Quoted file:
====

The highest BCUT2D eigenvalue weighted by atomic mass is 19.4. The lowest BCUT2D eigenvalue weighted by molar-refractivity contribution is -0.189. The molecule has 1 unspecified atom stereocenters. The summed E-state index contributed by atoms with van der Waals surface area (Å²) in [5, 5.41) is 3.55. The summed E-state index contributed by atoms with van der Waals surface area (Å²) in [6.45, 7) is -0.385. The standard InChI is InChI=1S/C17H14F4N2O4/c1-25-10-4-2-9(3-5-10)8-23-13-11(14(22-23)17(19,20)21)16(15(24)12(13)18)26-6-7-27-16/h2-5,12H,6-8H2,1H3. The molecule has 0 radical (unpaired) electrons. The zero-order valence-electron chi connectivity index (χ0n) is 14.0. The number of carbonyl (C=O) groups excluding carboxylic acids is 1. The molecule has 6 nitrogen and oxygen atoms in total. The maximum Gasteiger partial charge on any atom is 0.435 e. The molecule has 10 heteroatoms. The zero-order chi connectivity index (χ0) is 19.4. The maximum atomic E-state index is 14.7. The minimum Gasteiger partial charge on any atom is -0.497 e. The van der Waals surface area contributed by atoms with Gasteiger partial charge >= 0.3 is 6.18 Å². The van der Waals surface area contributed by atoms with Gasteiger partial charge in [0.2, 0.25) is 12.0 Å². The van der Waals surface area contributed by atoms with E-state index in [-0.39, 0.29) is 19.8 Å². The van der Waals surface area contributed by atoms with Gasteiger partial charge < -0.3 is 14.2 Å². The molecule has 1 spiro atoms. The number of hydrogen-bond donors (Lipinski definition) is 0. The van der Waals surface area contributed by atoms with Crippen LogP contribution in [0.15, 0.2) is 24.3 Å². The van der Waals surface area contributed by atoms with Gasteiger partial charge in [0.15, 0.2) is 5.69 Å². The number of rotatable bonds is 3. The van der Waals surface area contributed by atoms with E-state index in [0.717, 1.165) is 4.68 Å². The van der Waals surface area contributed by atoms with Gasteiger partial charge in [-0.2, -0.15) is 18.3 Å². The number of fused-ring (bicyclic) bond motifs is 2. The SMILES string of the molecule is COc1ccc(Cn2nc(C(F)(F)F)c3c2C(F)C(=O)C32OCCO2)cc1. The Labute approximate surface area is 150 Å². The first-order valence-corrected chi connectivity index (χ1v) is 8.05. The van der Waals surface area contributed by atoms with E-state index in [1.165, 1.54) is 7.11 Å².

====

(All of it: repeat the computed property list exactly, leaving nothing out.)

The highest BCUT2D eigenvalue weighted by atomic mass is 19.4. The lowest BCUT2D eigenvalue weighted by molar-refractivity contribution is -0.189. The molecule has 1 unspecified atom stereocenters. The summed E-state index contributed by atoms with van der Waals surface area (Å²) in [5, 5.41) is 3.55. The summed E-state index contributed by atoms with van der Waals surface area (Å²) in [6.45, 7) is -0.385. The standard InChI is InChI=1S/C17H14F4N2O4/c1-25-10-4-2-9(3-5-10)8-23-13-11(14(22-23)17(19,20)21)16(15(24)12(13)18)26-6-7-27-16/h2-5,12H,6-8H2,1H3. The molecule has 0 radical (unpaired) electrons. The zero-order valence-electron chi connectivity index (χ0n) is 14.0. The number of carbonyl (C=O) groups excluding carboxylic acids is 1. The molecule has 6 nitrogen and oxygen atoms in total. The maximum Gasteiger partial charge on any atom is 0.435 e. The molecule has 10 heteroatoms. The zero-order chi connectivity index (χ0) is 19.4. The maximum atomic E-state index is 14.7. The minimum Gasteiger partial charge on any atom is -0.497 e. The van der Waals surface area contributed by atoms with Gasteiger partial charge >= 0.3 is 6.18 Å². The van der Waals surface area contributed by atoms with Gasteiger partial charge in [0.2, 0.25) is 12.0 Å². The van der Waals surface area contributed by atoms with E-state index in [-0.39, 0.29) is 19.8 Å². The van der Waals surface area contributed by atoms with Gasteiger partial charge < -0.3 is 14.2 Å². The molecule has 1 spiro atoms. The number of hydrogen-bond donors (Lipinski definition) is 0. The van der Waals surface area contributed by atoms with Crippen LogP contribution in [0.15, 0.2) is 24.3 Å². The van der Waals surface area contributed by atoms with Gasteiger partial charge in [0.15, 0.2) is 5.69 Å². The number of rotatable bonds is 3. The van der Waals surface area contributed by atoms with E-state index in [0.717, 1.165) is 4.68 Å². The van der Waals surface area contributed by atoms with Gasteiger partial charge in [-0.2, -0.15) is 18.3 Å². The number of fused-ring (bicyclic) bond motifs is 2. The SMILES string of the molecule is COc1ccc(Cn2nc(C(F)(F)F)c3c2C(F)C(=O)C32OCCO2)cc1. The Labute approximate surface area is 150 Å². The first-order valence-corrected chi connectivity index (χ1v) is 8.05. The van der Waals surface area contributed by atoms with E-state index in [1.165, 1.54) is 7.11 Å².